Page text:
The soldiers would sit in dugout trenches, hoping not to get bombed. They would listen as the enemy’s artillery shells came flying through the sky. This would go on hour after hour, day after day. They would literally be in constant fear, wondering if this was the shell that would hit them. But it would hit somewhere else and they’d still be alive. Then another would come and their fear was repeated. The anxiety of always wondering, “Is this the bomb that’s going to take me out?” caused a permanent malady they termed “shell shock.”

Some of us find ourselves in the trenches of life, wondering if the next situation or argument we have will be the time our life falls apart. Even though you might not show the external manifestations of shell shock, every part of your insides is shaking right now. You’re filled with dread and anxiety. Studies show that more than a third of adult Americans suffer from some level of anxiety or worry. That’s a problem.

I don’t mean this to be pejorative, but I’ve learned that it mainly affects two specific groups: adult women and teenagers. They’re worried and concerned. But there are all kinds of ways to find their way out of it. Some try lots of self-help techniques. Others pursue pharmaceuticals, which might work at times, but not always. But many of us simply ask, “How do I stop worrying? How do I stop being anxious? There’s so much to worry about. What if this happens? What if that happens?”

We find ourselves filled with dread, and that’s where Habakkuk was in chapter two. God tells him, “I don’t want you to be anxious or fearful about things.” But that’s a large chasm to cross. The distance from worry to trust can be substantial. I’m not here to say that there are simple answers, and then send you off to fix everything. I recognize that even in my own life I worry about a lot more things than I’d ever want to admit in public. I worry about some really crazy things. The theoretical things and the what-ifs that spin around in my head are things I would be ashamed to tell you about.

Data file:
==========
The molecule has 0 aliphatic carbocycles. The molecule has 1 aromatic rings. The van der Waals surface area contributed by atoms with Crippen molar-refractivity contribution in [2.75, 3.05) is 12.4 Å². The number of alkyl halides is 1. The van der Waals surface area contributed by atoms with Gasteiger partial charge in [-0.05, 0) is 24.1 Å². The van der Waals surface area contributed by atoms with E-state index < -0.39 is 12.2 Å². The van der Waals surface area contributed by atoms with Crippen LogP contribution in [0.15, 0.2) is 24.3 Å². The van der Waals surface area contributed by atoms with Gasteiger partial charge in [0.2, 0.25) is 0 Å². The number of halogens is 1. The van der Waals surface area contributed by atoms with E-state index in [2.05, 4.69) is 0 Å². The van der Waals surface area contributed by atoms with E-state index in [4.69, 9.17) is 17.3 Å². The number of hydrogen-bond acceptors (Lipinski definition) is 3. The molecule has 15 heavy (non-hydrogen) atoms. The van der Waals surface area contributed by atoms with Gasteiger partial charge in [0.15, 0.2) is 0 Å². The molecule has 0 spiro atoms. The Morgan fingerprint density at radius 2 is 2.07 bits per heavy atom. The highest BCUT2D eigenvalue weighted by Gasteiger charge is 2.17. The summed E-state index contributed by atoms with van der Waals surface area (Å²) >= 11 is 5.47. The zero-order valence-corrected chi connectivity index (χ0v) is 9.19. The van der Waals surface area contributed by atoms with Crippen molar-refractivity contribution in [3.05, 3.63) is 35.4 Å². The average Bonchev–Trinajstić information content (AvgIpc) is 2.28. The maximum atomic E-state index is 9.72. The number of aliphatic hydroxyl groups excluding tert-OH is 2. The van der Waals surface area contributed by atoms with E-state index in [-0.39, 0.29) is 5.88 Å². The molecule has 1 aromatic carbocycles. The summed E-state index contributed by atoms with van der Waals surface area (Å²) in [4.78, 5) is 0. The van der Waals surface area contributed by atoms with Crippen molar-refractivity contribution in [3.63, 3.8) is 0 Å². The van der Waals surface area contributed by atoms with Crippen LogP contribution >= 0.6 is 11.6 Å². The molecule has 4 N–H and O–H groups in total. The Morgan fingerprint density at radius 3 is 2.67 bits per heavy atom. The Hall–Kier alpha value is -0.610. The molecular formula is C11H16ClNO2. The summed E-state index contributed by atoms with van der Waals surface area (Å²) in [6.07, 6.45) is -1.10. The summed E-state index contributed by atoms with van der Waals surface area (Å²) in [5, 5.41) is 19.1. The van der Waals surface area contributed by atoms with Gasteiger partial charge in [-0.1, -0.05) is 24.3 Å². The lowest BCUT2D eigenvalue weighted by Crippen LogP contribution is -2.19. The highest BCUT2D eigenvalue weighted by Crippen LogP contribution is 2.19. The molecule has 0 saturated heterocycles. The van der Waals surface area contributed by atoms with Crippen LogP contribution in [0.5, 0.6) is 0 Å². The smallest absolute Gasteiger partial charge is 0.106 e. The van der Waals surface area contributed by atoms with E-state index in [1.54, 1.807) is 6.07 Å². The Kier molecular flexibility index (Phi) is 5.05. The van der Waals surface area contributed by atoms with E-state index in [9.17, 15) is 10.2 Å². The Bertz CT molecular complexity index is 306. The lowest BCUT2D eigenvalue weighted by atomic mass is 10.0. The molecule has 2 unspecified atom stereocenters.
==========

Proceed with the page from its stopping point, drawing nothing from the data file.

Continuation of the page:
Another study indicates that in an average lifespan, we spend about 6.4 years of our lives in a state of worry. We consider the amount of intoxication in our world, the strife in our relationships, the difficulties our students are experiencing and we know we’re a society that worries. Even before there were self-help manuals and pharmaceuticals, Paul says in the Bible, “Be anxious for nothing, but pray” (Philippians 4:4–7). Jesus said, “Do not worry about what tomorrow may bring, for today has its own worries” (Matthew 6:25–34). You might say, “But that doesn’t help me any, because I’m worrying about today.”

From my youth, I remember a “theologian” from the Caribbean named Bobby McFerrin said this: “Don’t worry. Be happy.” I love what he says in the first stanza of his song: “In every life we have some trouble…”  I should say this with a Jamaican accent, but I don’t dare. “In every life we have some trouble, but when you worry you make it double. So don’t worry. Be happy.”

Now, listen. I know some of you are throwing barbs at me right now. “Are you kidding me? You’re going to quote Bobby McFerrin? The things I’m concerned about—Tim, you don’t understand that tomorrow may be my last day at work. I’m concerned that my marriage might not stay together. My kid is going the wrong way and I’m not sure what to do about it. And you’re quoting a pop song from 1988 to tell me that the answer is don’t worry, be happy.”

I want you to know that this has nothing to do with Bobby McFerrin. It’s from the Word of God. God has an antidote for all of our struggles and all of our situations. His antidote is faith in Himself. We should not be worried about the things of this world—what North Korea is going to do, or the racial tensions and polarization in our society and whether our country will be torn apart. We must learn to trust that whatever God is up to, He’s going to do it well. But I realize that’s easier said than done.

A few different people have said some great things about worry—far better than I could ever say them. Corrie Ten Boom has probably one of the best statements on worry that has helped me immensely. She says, “Worrying is like a rocking chair. It gives you something to do, but it won’t get you anywhere.” Think about that. Worry is just back and forth, back and forth. It doesn’t get you any closer to a solution, but it gives you something to do. Some of you are filling your lives with worry and while it keeps you busy, it doesn’t go anywhere.